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had told them, he would drink no more of the fruit of the vine, till he should drink it new witt: them 'in his Father's kingdom : and now he ; Thews himself to be the Vine, from whence the wine of their confo. lation thould come. The vine hath less beauty than many other trees: but is exceeding fruitful; fitly representing the low condition our Lord was then in, yet bringing many sons to glory. But that which is chiefly aimed at, in his comparing himself to a vine, is to represent himself as the supporter and nourisher of his people, in whom they live, and bring forth fruit. (2.) He compares them to the branches, ye are the branches of that Vine. Ye are the branches knit to, and growing on this stock : drawing all your life and fap from it. It is a beautiful comparison; as if he had faid, I am as a Vine, ye are as the branches of that Vine Now there are two sorts of', branches: (1.) Natural branches, which at first spring out of the stock: these are the branches that are in the tree, and were never, out of it. (2). There are ingrafted branches, which are branches broken off from the tree chat first gave their life ; and put into anuther to grow upon it. Thus branches come to be on a tree, which originally were not on it. The branches mentioned in the text,'are of the latter fort; brunches broken off, (as the word 'in the original language denotes) nanely, from the tree that firit gave them life. None of the children of men are natural branches of the second Adam, viz. Jesus Christ the true Vine; they are all the natural branches of , the first Adam, that degenerate vine; but the elect are all of than fooner or later broken off from the natural stock, and ingrafted into Christ the true Vine.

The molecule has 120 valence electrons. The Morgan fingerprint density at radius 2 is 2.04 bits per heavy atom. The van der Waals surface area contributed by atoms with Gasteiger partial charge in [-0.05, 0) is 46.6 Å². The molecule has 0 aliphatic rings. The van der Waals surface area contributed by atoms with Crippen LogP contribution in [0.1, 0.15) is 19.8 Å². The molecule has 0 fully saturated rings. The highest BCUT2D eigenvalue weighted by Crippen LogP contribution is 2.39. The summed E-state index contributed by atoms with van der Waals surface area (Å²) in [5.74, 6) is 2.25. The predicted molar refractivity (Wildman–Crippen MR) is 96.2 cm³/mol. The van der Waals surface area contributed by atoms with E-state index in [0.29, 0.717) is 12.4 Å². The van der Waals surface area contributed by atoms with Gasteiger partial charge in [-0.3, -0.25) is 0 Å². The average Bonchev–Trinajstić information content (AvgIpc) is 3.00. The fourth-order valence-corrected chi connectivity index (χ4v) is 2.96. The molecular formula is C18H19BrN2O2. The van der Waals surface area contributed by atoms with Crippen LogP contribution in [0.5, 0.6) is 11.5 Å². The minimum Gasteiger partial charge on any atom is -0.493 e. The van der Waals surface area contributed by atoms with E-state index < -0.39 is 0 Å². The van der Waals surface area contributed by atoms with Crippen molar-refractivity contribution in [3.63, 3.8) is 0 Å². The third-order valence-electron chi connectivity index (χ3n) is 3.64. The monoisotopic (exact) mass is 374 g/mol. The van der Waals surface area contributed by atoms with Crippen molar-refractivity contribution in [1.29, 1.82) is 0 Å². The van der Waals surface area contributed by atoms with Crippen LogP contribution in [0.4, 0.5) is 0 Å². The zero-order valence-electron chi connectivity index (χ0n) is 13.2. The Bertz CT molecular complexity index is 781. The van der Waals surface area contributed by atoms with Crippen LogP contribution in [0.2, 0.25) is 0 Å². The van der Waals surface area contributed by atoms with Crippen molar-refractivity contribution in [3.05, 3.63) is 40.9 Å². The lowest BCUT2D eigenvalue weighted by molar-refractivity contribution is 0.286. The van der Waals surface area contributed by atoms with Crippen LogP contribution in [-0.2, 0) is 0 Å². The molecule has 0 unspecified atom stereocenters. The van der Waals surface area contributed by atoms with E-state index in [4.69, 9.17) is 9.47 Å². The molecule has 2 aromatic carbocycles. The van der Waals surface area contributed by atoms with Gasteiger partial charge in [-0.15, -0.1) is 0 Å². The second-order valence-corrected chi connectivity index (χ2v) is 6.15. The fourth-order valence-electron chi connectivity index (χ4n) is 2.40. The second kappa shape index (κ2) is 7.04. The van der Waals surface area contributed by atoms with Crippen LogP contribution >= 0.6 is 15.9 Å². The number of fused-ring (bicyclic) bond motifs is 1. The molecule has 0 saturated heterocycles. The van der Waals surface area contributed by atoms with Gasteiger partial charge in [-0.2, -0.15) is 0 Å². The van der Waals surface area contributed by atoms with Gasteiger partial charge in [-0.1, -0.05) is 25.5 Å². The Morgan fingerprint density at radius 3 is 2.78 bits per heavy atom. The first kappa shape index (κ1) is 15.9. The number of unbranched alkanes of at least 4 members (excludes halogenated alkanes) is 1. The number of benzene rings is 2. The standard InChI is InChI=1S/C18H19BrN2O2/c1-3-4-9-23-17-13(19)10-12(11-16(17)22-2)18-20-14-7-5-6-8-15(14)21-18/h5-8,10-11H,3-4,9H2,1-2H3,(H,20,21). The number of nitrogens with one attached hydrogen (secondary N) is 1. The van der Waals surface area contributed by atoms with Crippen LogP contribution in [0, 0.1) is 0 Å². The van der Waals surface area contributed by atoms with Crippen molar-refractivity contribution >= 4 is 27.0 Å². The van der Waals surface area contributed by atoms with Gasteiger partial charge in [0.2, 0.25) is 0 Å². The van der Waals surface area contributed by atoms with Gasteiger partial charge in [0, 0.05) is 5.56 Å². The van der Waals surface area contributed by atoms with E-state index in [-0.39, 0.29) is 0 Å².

Doct. They who are in the state of grace, are ingrafted in, and united to, the Lord Jefus Christ. They are taken out of their natural stock, cut off from it; and are now ingrafted into Christ as the new stock. In handling of this, I thall (peak to the 111; ftical Union, (1.) More generally. (2.) More particularly.